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Introduction by P. D. James
First published: London, Chapman and Hall, 1858. 3v.
The plot …is good, and I am led therefore to suppose that a good plot, – which, to my feeling, is the most insignificant part of a tale, – is that which will most raise it or most condemn it in the public judgment.
An Autobiography, Anthony Trollope
Doctor Thorne remains indisputably one of Trollope’s greatest achievements. Paradoxically, it was not a favourite with its author, but then, as so often, he was a poor judge of his own work. Interestingly, the plot was devised not by the author but by his brother Tom with whom he was staying in Florence when, as he confessed, ‘I was cudgelling my brain for a plot’.
Frank Gresham is heir to Greshamsbury Court, once a very rich estate but now much depleted, mortgages on the estate being held by the self-made millionaire Sir Roger Scatcherd. Frank is consequently under a great deal of pressure to marry money; particular pressure is applied by his mother, the snobbish sister of the Earl de Courcy, but Frank is in love with Mary Thorne, niece of the eponymous Doctor with whom she lives. However, it is known only to Doctor Thorne that Mary is in fact Sir Roger’s eldest neice, albeit illegitimate: Sir Roger, a stone-cutter who has made his fortune through ruthless business dealings and has been ennobled because of his success, is paradoxically a drunkard and an ex-convict, a result of killing his sister’s seducer, Mary Thorne’s father, many years before. Sir Roger is unaware of Mary’s true identity, or even that she survived.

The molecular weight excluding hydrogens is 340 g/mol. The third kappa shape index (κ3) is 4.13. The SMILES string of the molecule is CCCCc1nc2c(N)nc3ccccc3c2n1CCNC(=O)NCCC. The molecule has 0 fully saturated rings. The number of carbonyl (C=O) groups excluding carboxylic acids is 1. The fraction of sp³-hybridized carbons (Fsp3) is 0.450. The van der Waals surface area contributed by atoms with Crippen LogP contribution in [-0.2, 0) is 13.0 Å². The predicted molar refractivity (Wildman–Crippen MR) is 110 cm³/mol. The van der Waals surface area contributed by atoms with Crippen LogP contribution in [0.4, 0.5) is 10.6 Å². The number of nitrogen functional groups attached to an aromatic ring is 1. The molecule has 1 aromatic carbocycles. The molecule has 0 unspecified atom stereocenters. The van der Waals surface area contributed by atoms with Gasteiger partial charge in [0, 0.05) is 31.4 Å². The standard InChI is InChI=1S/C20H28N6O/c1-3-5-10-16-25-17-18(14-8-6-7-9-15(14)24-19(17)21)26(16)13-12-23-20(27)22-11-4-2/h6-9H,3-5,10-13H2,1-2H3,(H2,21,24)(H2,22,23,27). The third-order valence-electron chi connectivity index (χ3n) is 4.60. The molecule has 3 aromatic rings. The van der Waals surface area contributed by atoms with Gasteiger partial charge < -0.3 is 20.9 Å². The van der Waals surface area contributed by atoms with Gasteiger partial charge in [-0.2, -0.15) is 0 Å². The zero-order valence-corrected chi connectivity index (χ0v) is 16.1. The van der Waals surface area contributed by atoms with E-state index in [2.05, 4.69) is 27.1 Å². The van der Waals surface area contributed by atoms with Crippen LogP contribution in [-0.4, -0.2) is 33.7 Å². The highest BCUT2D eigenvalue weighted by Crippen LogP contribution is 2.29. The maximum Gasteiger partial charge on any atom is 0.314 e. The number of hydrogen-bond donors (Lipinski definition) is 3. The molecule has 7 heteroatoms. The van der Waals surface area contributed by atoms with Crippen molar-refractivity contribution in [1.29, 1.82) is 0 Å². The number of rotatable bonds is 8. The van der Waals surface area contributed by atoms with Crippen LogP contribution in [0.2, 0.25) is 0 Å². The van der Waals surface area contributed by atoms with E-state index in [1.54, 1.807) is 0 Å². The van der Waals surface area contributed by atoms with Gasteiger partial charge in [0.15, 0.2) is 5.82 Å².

The portrait of Sir Roger shows Trollope writing at the very peak of his craft; this drunken reprobate is no mere pantomime scoundrel, but a fully three dimensional and deeply contradictory character, and one that the author cannot quite bring himself to condemn. Sir Roger is also reminiscent of Melmotte in The Way We Live Now, although a more modern paradigm might be the late Robert Maxwell. The revelation of Mary’s true parentage helps the eventual resolution of all the obstacles in her path towards marrying Frank Gresham, and revitalising his family’s fortunes.
In this, the third Barchester novel there are very few clerics – Mrs Proudie, for example, having what amounts to a cameo appearance – and this is chiefly because the author found himself more concerned with the county families. The happy result is the widening of the series’ scope in unexpected directions, most notable in the portrayal of Frank’s selfish mother Lady Arabella Gresham, the slightly enigmatic figure of Dr Thorne, and particularly the depiction of Mary Thorne herself, Trollope’s heroine.
Subtly drawn, beautifully understated, the true irony of this story rests upon the fact that, despite her illegitimacy, Mary is the most noble of the protagonists.